2. The owner, or an appointed partner(s) in larger firms, obtain detailed training on the accounting software system(s) along-side the bookkeeper when the system is implemented. In addition to general operation of the software, special training should also be obtained on interpretation and use of the management reports.
  3. Insure that you have accounting controls in place and appropriate segregation of accounting duties.
  4. Outline your expectations and requirements of the office manager/bookkeeper, meet with her/him, and communicate appropriately.

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John W. Olmstead, MBA, Ph.D, CMC


Oct 17, 2018

The Focused Law Firm


I am a member of a three-member management committee. Our firm is a twenty-five attorney firm located in the greater Washington D.C. area. We specialize in governmental law. We are feeling that our committee and the firm spends a lot of time in meetings discussing management problems, strategies, etc. to no avail. Not much changes or gets implemented. I welcome your comments.


One of the major problems facing law firms is focus. Research indicates that three of the biggest challenges facing professionals today are: time pressures, financial pressures, and the struggle to maintain a healthy balance between work and home. Billable time, non-billable time or the firm’s investment time, and personal time must be well managed, targeted and focused. Your time must be managed as well.

Today well-focused specialists are winning the marketplace wars. Trying to be all things to all people is not a good strategy. Such full-service strategies only lead to lack of identity and reputation. For most small firms it is not feasible to specialize in more than two or three core practice areas.

Based upon our experience from client engagements I have concluded that lack of focus and accountability is one of the major problems facing law firms. Often the problem is too many ideas, alternatives, and options. The result often is no action at all or actions that fail to distinguish firms from their competitors and provide them with a sustained competitive advantage. Ideas, recommendations, suggestions, etc. are of no value unless implemented.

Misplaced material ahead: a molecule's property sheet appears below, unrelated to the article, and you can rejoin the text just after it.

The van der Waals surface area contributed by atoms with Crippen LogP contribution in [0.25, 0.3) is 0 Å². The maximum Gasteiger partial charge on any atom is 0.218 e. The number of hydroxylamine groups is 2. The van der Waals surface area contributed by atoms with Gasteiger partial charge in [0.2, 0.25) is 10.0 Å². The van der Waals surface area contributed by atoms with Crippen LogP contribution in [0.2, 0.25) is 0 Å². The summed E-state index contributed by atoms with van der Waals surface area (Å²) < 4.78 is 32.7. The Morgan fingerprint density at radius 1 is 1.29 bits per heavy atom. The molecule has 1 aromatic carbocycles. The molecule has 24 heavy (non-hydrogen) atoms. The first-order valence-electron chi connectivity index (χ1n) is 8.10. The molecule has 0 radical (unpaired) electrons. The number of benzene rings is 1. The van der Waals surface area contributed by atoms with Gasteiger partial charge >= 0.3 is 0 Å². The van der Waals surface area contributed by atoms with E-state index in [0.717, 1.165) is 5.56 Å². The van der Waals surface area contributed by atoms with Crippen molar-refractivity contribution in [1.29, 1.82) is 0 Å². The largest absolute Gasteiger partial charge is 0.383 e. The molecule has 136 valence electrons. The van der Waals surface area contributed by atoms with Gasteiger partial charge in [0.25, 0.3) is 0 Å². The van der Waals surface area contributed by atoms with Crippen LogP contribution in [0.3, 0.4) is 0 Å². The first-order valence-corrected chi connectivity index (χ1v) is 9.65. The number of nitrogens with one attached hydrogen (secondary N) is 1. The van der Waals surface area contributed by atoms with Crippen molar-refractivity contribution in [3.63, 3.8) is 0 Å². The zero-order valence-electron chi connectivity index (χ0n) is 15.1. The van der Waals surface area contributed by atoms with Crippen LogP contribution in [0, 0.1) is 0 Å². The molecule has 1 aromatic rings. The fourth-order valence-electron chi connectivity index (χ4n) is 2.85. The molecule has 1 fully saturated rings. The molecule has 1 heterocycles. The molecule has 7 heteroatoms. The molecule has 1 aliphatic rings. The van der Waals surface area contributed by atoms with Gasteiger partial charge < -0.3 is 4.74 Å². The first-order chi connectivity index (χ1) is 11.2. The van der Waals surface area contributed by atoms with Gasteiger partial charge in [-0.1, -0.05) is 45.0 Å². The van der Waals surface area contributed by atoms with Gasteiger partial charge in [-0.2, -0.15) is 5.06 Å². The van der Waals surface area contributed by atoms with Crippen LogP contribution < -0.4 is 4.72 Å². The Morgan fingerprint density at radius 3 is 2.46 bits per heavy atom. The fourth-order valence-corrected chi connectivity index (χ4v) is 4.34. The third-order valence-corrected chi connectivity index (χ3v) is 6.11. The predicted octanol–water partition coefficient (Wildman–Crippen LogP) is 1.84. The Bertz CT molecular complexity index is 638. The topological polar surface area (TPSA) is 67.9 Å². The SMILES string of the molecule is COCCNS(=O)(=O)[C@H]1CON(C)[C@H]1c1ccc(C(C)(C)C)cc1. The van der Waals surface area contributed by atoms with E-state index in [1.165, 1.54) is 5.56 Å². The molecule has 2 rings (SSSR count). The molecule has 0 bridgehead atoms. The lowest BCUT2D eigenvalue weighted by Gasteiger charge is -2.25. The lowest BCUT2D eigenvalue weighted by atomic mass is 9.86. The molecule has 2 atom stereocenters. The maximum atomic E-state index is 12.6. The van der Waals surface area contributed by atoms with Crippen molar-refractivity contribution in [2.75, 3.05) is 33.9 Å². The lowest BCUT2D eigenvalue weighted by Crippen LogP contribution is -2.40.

Don’t hide behind strategy and planning. Attorneys love to postpone implementation. Find ways to focus the firm and foster accountability from all.

Go For Bottom Line Results

Attorneys respect facts. The quicker your committee can implement solutions that have a positive financial impact on the bottom line the quicker the committee will gain credibility and respect from the other partners.

Use The Consulting Process

Treat the problem or issues like a legal matter engagement or project. Conduct appropriate research and back up ideas and recommendations with hard data. Adequately prepare and rehearse presentations. Prepare like attorneys prepare a case for trial. The management committee’s credibility will only be enhanced if its ideas are accepted and implemented with positive results.

Use of Triads – Present Three Alternatives or Options

Time after time management committees have spent endless hours studying and researching a problem, brainstorming solutions, preparing and presenting their recommendations to the partners only to have their report tabled and asked to present additional alternatives. What happened? The management committee failed to present three options or alternatives. The partners had no basis of comparison.

Experience and research shows that the success rate improves dramatically when three options or alternatives are presented. The triad strengthens thinking abilities enormously and empowers people in making choices. It also trains the mind to see the relationships between alternatives and options. Management Consultants never present just one alternative or option.

Management Committees that use triads and present three alternatives or options will be more successful in selling their ideas to their partners.

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John W. Olmstead, MBA, Ph.D, CMC